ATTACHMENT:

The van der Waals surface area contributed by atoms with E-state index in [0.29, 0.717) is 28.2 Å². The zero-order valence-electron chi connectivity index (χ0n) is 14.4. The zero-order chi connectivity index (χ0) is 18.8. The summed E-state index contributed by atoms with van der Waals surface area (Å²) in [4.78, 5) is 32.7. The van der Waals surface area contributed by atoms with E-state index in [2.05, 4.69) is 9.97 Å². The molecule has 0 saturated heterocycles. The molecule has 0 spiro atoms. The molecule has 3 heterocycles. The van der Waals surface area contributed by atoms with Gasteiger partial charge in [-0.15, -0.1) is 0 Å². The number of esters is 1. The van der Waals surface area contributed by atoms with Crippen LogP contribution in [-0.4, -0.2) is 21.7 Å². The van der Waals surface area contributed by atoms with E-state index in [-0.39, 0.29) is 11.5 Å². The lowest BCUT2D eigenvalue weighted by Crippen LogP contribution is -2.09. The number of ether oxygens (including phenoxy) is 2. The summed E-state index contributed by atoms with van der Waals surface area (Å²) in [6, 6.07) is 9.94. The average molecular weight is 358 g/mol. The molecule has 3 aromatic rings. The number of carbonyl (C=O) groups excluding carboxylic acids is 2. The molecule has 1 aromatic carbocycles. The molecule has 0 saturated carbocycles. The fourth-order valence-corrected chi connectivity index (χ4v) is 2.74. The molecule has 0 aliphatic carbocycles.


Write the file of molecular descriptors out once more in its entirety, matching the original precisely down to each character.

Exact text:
The van der Waals surface area contributed by atoms with E-state index in [0.29, 0.717) is 28.2 Å². The zero-order valence-electron chi connectivity index (χ0n) is 14.4. The zero-order chi connectivity index (χ0) is 18.8. The summed E-state index contributed by atoms with van der Waals surface area (Å²) in [4.78, 5) is 32.7. The van der Waals surface area contributed by atoms with E-state index in [2.05, 4.69) is 9.97 Å². The molecule has 0 saturated heterocycles. The molecule has 0 spiro atoms. The molecule has 3 heterocycles. The van der Waals surface area contributed by atoms with Gasteiger partial charge in [-0.15, -0.1) is 0 Å². The number of esters is 1. The van der Waals surface area contributed by atoms with Crippen LogP contribution in [-0.4, -0.2) is 21.7 Å². The van der Waals surface area contributed by atoms with E-state index in [-0.39, 0.29) is 11.5 Å². The lowest BCUT2D eigenvalue weighted by Crippen LogP contribution is -2.09. The number of ether oxygens (including phenoxy) is 2. The summed E-state index contributed by atoms with van der Waals surface area (Å²) in [6, 6.07) is 9.94. The average molecular weight is 358 g/mol. The molecule has 3 aromatic rings. The number of carbonyl (C=O) groups excluding carboxylic acids is 2. The molecule has 1 aromatic carbocycles. The molecule has 0 saturated carbocycles. The fourth-order valence-corrected chi connectivity index (χ4v) is 2.74. The molecule has 0 aliphatic carbocycles.